Home Feature I’m an American citizen, essential worker, and mother of two. Why was my husband deported?

I’m an American citizen, essential worker, and mother of two. Why was my husband deported?

by Yucatan Times
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On Dec. 17, 2019, my husband, Rodner, and I went to our local Immigration and Customs Enforcement office with our attorney for a routine check-in, a requirement of his pending green card. About an hour later, my lawyer emerged and told me Rodner was being deported. He wasn’t allowed to say goodbye to me or our two children. We haven’t seen him since.

After the initial shock, things got worse. I’ve spent more than a year as a de facto single parent, working 16-hour days as a nursing assistant. As a front-line worker, I’m proud to be helping my community, but my high blood pressure puts me at increased risk of COVID-19 complications. My children cry when I drop them at school in the morning — and I can’t blame them. They unceremoniously lost their father, and their mother can’t be home to tuck them in at night.

They ask what happened to their dad, but they’re too young to understand the reality: A combination of cold-hearted immigration policy and willful neglect by the Trump administration divided our family.

Related: Migrant parents reunite with their children in US

Migrant parents reunite with their children in US

Nine parents who were deported as the Trump administration separated thousands of migrant families landed back into the U.S. late Wednesday to reunite with children they had not seen in a year and a half. (Jan. 23)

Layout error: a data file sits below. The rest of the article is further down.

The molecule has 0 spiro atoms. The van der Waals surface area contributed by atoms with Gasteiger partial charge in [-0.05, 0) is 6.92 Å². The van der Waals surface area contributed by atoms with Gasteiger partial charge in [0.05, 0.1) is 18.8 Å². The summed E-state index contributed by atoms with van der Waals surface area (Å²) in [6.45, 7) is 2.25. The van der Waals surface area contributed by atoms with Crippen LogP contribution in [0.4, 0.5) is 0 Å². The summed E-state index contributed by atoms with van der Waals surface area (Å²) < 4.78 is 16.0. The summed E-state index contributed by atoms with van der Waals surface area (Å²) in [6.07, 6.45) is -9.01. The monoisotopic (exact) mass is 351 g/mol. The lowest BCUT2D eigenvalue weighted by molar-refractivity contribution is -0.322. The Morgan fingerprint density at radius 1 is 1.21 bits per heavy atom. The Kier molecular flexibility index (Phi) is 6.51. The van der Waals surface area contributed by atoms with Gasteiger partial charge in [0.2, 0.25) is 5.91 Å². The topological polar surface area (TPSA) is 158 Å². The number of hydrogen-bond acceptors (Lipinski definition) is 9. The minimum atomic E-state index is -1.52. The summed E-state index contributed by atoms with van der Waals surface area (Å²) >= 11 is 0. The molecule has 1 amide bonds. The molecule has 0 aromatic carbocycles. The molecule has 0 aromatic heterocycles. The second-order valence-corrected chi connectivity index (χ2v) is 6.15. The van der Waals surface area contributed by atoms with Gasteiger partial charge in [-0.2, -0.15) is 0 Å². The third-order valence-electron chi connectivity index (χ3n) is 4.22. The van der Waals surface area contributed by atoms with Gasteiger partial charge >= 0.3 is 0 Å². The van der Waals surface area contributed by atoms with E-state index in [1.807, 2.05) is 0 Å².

We followed all the rules

In 2012, I moved from Haiti to Florida as a green card holder to be closer to my U.S. citizen mom. Rodner came to America that same year seeking asylum. A police officer in Cap-Haïtien, in northern Haiti, threatened his life; understandably, he couldn’t seek help from the Haitian authorities.

We met in English class at a technical college. He was friendly and, when he started talking about how much he loved his mom, I knew I had a keeper. We married in 2016, bought a house and started a family in Orlando. Rodner’s asylum claim was never approved, but he was allowed to remain while I petitioned for his green card, which would allow him to live and work here permanently. I filed the paperwork Feb. 22, 2017.

Since he had a path to lawful status, our lawyer said he was only required to check in with ICE once a year while we waited for a decision. 


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